Using Social Media to Enhance Your Scientific Training and Reducing Social Isolation
During my PhD I was in a very social environment and made lifelong friends, it was a collaborative environment to work in. After I started my postdoctorate (posdoc), things were a lot different. I was in a different country and didn’t speak the language. Unfortunately, the language in the lab was not English. Making friends in the department was very difficult, so I looked to outside sources, including social media (e.g. MeetUp) and I met some great people. An added bonus was that these people were not scientists, so they did not understand the culture and pressure of academic research. It was really nice to get that mental break and travel, try different restaurants, and attend festivals. The same thing continued during my second postdoc position, where I was back in my home country, so I could speak the language. During both my postdoc positions, the feeling of isolation was tough, especially when dealing with an uncertain future. However, I tried to build a social network, one way I accomplished it was through social media.
Sometimes social media gets a bad rap, but I think it can also be used for good. I think the current situation (COVID-19) is a good example, when social distancing is increasing in prevalence. During scientific training (e.g. PhD or postdoctorate) social isolation can also occur, I experienced it. I think social media can provide me a lot of opportunities to not feel so isolated. For me, social media helped me learn about new opportunities (e.g. funding, and open lab positions), meet other scientists to network. I think I tried most new platforms that are available (e.g. ResearchGate, Government of Canada Collab, Academics.edu), although TikTok is still foreign to me, so I have not tried them all. Some of these sites worked out and others did not. I was surprised at how much academic support I found on Twitter. One of the connections I made resulted in me publishing a blog about my research and then an entire book! Through my network on Twitter I have learned that some of my scientist role models also face rejection!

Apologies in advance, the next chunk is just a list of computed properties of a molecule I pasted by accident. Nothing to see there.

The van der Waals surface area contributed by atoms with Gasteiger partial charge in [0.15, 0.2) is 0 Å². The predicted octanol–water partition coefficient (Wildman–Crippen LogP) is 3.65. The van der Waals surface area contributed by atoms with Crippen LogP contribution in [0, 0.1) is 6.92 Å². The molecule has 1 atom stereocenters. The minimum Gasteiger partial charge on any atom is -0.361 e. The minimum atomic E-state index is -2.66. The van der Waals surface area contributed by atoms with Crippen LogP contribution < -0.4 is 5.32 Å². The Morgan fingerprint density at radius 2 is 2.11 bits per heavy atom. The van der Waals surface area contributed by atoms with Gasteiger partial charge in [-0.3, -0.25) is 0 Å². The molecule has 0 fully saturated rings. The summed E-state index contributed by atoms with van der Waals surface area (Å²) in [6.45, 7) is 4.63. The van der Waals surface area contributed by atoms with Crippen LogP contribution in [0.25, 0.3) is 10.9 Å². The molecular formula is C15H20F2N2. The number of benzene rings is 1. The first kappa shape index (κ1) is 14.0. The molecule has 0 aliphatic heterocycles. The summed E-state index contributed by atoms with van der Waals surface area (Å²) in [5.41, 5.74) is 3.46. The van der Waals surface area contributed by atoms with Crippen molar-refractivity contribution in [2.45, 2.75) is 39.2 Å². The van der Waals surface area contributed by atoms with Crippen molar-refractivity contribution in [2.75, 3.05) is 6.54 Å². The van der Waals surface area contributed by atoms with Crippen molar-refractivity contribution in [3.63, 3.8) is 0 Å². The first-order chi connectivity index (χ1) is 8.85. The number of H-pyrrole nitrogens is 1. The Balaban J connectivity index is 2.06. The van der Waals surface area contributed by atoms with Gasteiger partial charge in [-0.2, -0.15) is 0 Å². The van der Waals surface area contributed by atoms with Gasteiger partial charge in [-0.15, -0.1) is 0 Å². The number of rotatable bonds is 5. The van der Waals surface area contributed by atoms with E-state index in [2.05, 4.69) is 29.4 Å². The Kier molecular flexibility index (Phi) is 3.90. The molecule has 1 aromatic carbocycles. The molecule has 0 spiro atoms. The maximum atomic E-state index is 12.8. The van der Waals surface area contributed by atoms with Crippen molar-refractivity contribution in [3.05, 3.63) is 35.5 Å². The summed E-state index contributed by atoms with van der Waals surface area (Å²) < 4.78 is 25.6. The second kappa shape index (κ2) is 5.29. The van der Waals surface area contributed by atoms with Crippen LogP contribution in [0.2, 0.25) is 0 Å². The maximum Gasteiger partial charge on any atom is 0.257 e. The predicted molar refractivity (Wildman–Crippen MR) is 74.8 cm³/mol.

I think building a network is very important in academic research, as I outlined in a previous blog post. A support system is needed when things are going well and also when they are going not so well. I was reminded of the importance of a network earlier this week when I was listening to a podcast from the Professor Is In. Since 2016, the Professor Is In have been a part of my community as I tune into weekly sessions with Dr. Karen Kelsky and Kel Weinhold.
Academia is hard, we fail a lot, and that’s OK. Having people, you can talk and work through things is so important, as I have come to realize. If you are in academic research or science, I would encourage you to build a network. And in today’s reality, I think this can be done both in person and electronically.
Stay safe and healthy!
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